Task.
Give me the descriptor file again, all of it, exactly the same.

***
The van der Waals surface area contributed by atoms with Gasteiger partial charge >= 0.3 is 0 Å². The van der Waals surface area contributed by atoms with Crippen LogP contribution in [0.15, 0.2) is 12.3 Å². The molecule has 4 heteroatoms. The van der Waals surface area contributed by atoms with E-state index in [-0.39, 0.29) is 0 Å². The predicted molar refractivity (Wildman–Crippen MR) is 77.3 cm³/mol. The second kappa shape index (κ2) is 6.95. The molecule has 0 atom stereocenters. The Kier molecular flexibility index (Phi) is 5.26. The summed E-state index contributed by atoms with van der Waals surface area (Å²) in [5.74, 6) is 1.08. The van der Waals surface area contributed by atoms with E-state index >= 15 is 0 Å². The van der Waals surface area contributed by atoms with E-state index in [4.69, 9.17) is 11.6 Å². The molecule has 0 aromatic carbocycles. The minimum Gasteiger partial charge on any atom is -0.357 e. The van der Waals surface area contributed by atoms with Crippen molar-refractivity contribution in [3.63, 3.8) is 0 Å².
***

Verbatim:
The van der Waals surface area contributed by atoms with Gasteiger partial charge >= 0.3 is 0 Å². The van der Waals surface area contributed by atoms with Crippen LogP contribution in [0.15, 0.2) is 12.3 Å². The molecule has 4 heteroatoms. The van der Waals surface area contributed by atoms with E-state index in [-0.39, 0.29) is 0 Å². The predicted molar refractivity (Wildman–Crippen MR) is 77.3 cm³/mol. The second kappa shape index (κ2) is 6.95. The molecule has 0 atom stereocenters. The Kier molecular flexibility index (Phi) is 5.26. The summed E-state index contributed by atoms with van der Waals surface area (Å²) in [5.74, 6) is 1.08. The van der Waals surface area contributed by atoms with E-state index >= 15 is 0 Å². The van der Waals surface area contributed by atoms with E-state index in [4.69, 9.17) is 11.6 Å². The molecule has 0 aromatic carbocycles. The minimum Gasteiger partial charge on any atom is -0.357 e. The van der Waals surface area contributed by atoms with Crippen molar-refractivity contribution in [3.63, 3.8) is 0 Å².